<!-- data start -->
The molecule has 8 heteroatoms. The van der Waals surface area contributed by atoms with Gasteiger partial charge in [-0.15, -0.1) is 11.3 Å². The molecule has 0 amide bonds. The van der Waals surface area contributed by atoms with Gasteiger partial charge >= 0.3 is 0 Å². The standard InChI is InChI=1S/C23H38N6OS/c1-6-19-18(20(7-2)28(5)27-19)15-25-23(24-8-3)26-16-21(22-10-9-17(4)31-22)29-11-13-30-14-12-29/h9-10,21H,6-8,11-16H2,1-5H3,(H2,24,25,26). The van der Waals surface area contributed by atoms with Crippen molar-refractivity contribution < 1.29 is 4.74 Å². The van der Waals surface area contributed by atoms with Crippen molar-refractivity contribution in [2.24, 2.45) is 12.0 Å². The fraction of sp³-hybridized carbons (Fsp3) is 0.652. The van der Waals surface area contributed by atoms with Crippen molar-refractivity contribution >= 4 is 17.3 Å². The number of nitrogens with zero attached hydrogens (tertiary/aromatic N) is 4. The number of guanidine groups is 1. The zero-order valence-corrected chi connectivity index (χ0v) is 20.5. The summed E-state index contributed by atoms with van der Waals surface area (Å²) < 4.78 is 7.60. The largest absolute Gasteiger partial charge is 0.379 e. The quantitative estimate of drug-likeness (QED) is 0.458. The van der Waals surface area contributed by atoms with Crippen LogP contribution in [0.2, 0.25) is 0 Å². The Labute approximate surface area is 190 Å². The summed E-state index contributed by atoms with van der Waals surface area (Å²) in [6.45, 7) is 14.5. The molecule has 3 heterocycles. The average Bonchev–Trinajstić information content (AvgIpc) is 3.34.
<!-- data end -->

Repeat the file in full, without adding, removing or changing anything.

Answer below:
The molecule has 8 heteroatoms. The van der Waals surface area contributed by atoms with Gasteiger partial charge in [-0.15, -0.1) is 11.3 Å². The molecule has 0 amide bonds. The van der Waals surface area contributed by atoms with Gasteiger partial charge >= 0.3 is 0 Å². The standard InChI is InChI=1S/C23H38N6OS/c1-6-19-18(20(7-2)28(5)27-19)15-25-23(24-8-3)26-16-21(22-10-9-17(4)31-22)29-11-13-30-14-12-29/h9-10,21H,6-8,11-16H2,1-5H3,(H2,24,25,26). The van der Waals surface area contributed by atoms with Crippen molar-refractivity contribution < 1.29 is 4.74 Å². The van der Waals surface area contributed by atoms with Crippen molar-refractivity contribution in [2.24, 2.45) is 12.0 Å². The fraction of sp³-hybridized carbons (Fsp3) is 0.652. The van der Waals surface area contributed by atoms with Crippen molar-refractivity contribution >= 4 is 17.3 Å². The number of nitrogens with zero attached hydrogens (tertiary/aromatic N) is 4. The number of guanidine groups is 1. The zero-order valence-corrected chi connectivity index (χ0v) is 20.5. The summed E-state index contributed by atoms with van der Waals surface area (Å²) < 4.78 is 7.60. The largest absolute Gasteiger partial charge is 0.379 e. The quantitative estimate of drug-likeness (QED) is 0.458. The van der Waals surface area contributed by atoms with Crippen LogP contribution in [0.2, 0.25) is 0 Å². The Labute approximate surface area is 190 Å². The summed E-state index contributed by atoms with van der Waals surface area (Å²) in [6.45, 7) is 14.5. The molecule has 3 heterocycles. The average Bonchev–Trinajstić information content (AvgIpc) is 3.34.